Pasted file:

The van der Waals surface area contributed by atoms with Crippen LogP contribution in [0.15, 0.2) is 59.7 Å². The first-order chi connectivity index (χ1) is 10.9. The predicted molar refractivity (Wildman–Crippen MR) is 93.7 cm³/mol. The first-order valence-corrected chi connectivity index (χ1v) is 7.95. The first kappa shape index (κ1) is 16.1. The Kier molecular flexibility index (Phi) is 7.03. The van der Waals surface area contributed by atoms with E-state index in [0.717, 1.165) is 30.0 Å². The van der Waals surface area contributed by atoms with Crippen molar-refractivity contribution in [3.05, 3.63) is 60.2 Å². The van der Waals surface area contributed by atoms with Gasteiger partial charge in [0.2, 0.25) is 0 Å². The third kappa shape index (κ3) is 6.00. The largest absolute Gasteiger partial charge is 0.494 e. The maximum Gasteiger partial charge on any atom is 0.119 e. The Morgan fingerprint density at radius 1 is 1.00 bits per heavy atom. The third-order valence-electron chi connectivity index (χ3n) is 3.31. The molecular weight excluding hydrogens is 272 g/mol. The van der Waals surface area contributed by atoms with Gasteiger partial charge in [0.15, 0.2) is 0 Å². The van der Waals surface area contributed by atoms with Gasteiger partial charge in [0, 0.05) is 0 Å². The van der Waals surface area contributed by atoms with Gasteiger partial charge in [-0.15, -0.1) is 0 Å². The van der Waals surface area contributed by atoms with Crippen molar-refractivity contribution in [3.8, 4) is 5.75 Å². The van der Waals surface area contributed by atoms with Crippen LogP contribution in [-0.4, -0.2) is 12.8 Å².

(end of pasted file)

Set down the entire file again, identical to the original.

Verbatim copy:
The van der Waals surface area contributed by atoms with Crippen LogP contribution in [0.15, 0.2) is 59.7 Å². The first-order chi connectivity index (χ1) is 10.9. The predicted molar refractivity (Wildman–Crippen MR) is 93.7 cm³/mol. The first-order valence-corrected chi connectivity index (χ1v) is 7.95. The first kappa shape index (κ1) is 16.1. The Kier molecular flexibility index (Phi) is 7.03. The van der Waals surface area contributed by atoms with E-state index in [0.717, 1.165) is 30.0 Å². The van der Waals surface area contributed by atoms with Crippen molar-refractivity contribution in [3.05, 3.63) is 60.2 Å². The van der Waals surface area contributed by atoms with Gasteiger partial charge in [0.2, 0.25) is 0 Å². The third kappa shape index (κ3) is 6.00. The largest absolute Gasteiger partial charge is 0.494 e. The maximum Gasteiger partial charge on any atom is 0.119 e. The Morgan fingerprint density at radius 1 is 1.00 bits per heavy atom. The third-order valence-electron chi connectivity index (χ3n) is 3.31. The molecular weight excluding hydrogens is 272 g/mol. The van der Waals surface area contributed by atoms with Gasteiger partial charge in [0.15, 0.2) is 0 Å². The van der Waals surface area contributed by atoms with Gasteiger partial charge in [0, 0.05) is 0 Å². The van der Waals surface area contributed by atoms with Gasteiger partial charge in [-0.15, -0.1) is 0 Å². The van der Waals surface area contributed by atoms with Crippen molar-refractivity contribution in [3.8, 4) is 5.75 Å². The van der Waals surface area contributed by atoms with Crippen LogP contribution in [-0.4, -0.2) is 12.8 Å².